“The work you do while you procrastinate is probably the work you should be doing for the rest of your life.”
I read that once, and blew it off. Years later, that statement is like an ice cream laser beam to the forehead, because it came true for me.
Fast history: 18 years in ad agencies. Good agencies, working with good people. Deep pocket clients like Bose, PINK, Lilly. A ton of interactive design since 2001. My day job in 2015 was what some folks dream of: VP title, good pay, corporate perks. Plenty of collaborations, creative sessions and drawings shared with clients and fellow designers. I was a maker by title and, in part, by task. Problem was, my fire was out. The making wasn't satisfying anymore.
Concurrently, outside of that day job situation, a few projects happened, and they altered my career.
Giant client, small team
The first project came from Ryan Scott of Ubivue. He had pitched an app to Subaru of America and needed an interactive designer. I jumped at the chance, since I loved working with Ryan in past freelance jobs. Also, Subaru. The project team was very small: half a dozen people, and we launched Subaru Motorsports' first app to the Apple and Android stores in three months. Let me run that by you again: 6 people. 3 months, start to finish, for a big corporate client. The numbers of that scenario would be nearly impossible in a normal ad agency.
Better, the project was fun. And it paid well. And it hit me: I missed the efficiency of a small, focused team. Video below created by Ubivue.
For the love of...
The second project found me in the garage, plastering posters to an empty wall. There was plenty of leftover space, so I started drawing without a formal plan. The word "ART," several feet high, happened first. Inside those letters, I created a spontaneous, stream-of-thought illustration about aliens, UFOs, Bigfoot and several wild-eyed humans all reacting to one another. I missed meals and sleep to complete the wall. But I was fired up, totally energized by the experience.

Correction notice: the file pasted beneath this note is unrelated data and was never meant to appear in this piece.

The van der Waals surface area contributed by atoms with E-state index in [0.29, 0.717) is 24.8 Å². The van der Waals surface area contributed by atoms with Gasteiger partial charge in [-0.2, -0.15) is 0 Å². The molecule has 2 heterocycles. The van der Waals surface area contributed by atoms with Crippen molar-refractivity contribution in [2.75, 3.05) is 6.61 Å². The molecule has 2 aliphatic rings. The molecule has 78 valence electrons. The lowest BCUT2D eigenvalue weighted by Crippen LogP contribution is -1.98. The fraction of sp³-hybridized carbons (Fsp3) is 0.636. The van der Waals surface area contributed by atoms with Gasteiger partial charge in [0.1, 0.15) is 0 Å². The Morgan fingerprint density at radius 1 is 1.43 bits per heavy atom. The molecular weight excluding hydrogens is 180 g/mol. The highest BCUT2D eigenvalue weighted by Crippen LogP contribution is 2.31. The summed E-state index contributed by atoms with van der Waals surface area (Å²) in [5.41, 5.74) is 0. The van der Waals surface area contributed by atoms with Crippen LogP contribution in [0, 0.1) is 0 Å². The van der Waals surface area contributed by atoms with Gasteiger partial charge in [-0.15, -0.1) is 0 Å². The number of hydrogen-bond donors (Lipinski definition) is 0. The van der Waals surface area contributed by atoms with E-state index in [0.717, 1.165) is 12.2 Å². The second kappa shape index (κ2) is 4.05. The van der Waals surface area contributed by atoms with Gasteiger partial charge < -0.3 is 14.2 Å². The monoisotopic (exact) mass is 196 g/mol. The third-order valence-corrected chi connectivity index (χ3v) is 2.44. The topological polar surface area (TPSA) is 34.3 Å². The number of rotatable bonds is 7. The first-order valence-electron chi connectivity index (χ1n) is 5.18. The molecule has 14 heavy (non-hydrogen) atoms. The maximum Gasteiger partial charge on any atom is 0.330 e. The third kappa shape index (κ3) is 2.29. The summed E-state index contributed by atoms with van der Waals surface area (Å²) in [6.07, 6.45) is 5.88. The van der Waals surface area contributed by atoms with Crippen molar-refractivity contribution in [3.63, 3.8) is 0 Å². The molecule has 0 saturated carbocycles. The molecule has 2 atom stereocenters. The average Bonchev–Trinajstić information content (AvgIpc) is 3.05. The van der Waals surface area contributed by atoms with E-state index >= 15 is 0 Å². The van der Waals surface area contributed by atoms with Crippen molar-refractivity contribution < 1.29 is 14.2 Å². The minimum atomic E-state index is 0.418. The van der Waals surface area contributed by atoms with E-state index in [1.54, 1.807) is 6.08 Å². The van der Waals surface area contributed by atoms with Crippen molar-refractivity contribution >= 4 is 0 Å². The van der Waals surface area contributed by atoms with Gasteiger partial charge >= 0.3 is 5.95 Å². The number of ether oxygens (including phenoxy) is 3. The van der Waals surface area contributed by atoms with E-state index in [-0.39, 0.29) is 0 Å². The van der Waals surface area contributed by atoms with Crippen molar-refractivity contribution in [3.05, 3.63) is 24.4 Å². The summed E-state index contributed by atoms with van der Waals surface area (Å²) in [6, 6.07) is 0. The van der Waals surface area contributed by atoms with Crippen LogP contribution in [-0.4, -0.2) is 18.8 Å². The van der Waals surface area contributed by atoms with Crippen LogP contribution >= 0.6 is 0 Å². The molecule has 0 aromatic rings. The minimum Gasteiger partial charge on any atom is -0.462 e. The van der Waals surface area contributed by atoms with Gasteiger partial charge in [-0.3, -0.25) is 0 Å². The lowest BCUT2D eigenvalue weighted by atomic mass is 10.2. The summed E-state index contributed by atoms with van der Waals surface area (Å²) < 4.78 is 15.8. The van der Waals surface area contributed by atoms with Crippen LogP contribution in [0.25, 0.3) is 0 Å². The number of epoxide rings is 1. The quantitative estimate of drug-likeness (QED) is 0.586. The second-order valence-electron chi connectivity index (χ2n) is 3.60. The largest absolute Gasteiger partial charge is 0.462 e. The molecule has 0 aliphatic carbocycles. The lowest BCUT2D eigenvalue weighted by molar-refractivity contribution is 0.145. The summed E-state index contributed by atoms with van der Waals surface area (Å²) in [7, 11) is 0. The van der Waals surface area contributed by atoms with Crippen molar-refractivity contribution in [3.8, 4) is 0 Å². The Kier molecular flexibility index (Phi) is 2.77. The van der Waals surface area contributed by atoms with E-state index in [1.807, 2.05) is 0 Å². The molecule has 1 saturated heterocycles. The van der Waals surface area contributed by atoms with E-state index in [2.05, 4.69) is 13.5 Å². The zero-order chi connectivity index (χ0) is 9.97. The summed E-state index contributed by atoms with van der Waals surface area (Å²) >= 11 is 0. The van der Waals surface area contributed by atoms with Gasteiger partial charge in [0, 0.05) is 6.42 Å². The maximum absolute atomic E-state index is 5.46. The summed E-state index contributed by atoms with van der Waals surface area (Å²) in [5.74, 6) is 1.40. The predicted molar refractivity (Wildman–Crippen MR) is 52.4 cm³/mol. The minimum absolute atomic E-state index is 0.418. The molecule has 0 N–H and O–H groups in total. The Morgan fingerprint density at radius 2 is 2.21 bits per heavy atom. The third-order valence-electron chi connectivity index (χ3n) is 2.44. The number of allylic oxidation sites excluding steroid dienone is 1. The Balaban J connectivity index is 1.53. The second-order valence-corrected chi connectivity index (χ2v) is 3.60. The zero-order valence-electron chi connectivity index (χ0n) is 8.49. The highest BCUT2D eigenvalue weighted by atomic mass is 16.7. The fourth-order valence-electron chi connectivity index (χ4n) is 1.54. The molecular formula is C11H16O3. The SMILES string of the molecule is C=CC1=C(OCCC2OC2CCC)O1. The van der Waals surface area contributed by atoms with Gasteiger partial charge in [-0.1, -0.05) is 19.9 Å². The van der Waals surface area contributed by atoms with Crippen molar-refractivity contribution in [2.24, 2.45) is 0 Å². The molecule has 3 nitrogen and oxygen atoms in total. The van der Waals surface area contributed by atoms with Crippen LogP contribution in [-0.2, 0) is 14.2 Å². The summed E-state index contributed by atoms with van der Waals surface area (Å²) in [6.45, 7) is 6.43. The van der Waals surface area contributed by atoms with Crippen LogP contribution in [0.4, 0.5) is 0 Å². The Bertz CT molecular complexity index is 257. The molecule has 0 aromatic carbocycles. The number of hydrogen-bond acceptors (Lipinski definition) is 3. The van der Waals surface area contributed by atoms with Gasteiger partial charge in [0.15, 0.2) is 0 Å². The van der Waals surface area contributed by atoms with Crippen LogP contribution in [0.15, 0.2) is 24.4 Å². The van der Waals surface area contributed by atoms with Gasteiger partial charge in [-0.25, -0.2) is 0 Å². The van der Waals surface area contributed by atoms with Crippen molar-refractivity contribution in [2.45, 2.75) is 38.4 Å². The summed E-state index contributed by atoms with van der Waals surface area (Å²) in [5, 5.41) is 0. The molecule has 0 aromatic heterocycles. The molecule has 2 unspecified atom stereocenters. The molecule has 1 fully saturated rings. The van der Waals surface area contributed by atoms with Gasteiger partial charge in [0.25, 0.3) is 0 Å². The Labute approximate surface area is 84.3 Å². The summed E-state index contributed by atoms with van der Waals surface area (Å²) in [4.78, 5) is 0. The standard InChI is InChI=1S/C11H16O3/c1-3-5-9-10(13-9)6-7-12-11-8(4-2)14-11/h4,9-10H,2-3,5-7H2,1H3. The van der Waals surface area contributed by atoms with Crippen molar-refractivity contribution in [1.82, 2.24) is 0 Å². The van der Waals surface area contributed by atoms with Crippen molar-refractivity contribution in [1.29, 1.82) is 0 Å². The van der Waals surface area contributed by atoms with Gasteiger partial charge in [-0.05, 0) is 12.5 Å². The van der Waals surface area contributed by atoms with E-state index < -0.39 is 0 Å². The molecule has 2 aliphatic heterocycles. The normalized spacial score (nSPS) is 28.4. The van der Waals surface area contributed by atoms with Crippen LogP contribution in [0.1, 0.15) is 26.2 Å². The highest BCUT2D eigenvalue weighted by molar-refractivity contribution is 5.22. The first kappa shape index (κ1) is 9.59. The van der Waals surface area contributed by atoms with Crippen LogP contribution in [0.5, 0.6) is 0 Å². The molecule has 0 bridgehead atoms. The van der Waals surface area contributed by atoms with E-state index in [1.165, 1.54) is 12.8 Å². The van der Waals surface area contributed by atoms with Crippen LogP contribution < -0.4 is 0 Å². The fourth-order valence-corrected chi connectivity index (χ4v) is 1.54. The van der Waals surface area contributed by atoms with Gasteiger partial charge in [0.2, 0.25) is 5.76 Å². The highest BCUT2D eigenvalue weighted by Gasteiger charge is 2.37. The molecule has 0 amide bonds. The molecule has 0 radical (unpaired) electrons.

I wondered, When was the last time you stayed up late for client work... and remained full of energy—happily compelled to push on—inspired to create deep into the night? What was different here? I was drawing, freestyle, for the love of drawing.
Let us pray...to Motem
The last project was personal. It was born from a gentle but necessary encouragement from my wife, Janet, to unplug. And I did, pursuing a completely unplugged, analog project instead of being glassy-eyed over a device screen. I decided to build an effigy to the idolization—worship, really—of my devices. The sacred nature of a totem pole seemed a proper vehicle, and over the course of several months, Motem happened. The sculpture appears as a human sized Native American totem pole. But a closer look reveals that Motem is made of devices and device parts: iPhones, HTC, and flip phones. My favorite part: a vintage portable TV fixed at head height, staring back at you.
Motem pushed me in several ways. It's weird, colorful, and cathartic. It reminded me of the pleasure of making for making's sake. And more importantly, making something completely by hand.
Never saw it coming—but you might
Three unexpected projects, and from them, three unexpected but critical realizations:
- I missed the efficient workflow of a small, focused team.
- I loved the surge of energy from illustration and lettering.
- Making something handcrafted gave me a primal satisfaction. Drug-like. I wanted more, immediately.
Ultimately—and in short time—these realizations became catalysts for a career change. But more on that later...
'Til then, a few questions for you:
- What do you find yourself creating in the off hours? Or, as the quote says, creating while procrastinating the day job?
- When you're creating that stuff, do you blaze past meals and sleep, and still feel energized?
- Do you find yourself awake, thinking about that creation? Like, how you can tweak it, make it better?
Your answers may push you in all kinds of wonderful, fulfilling directions.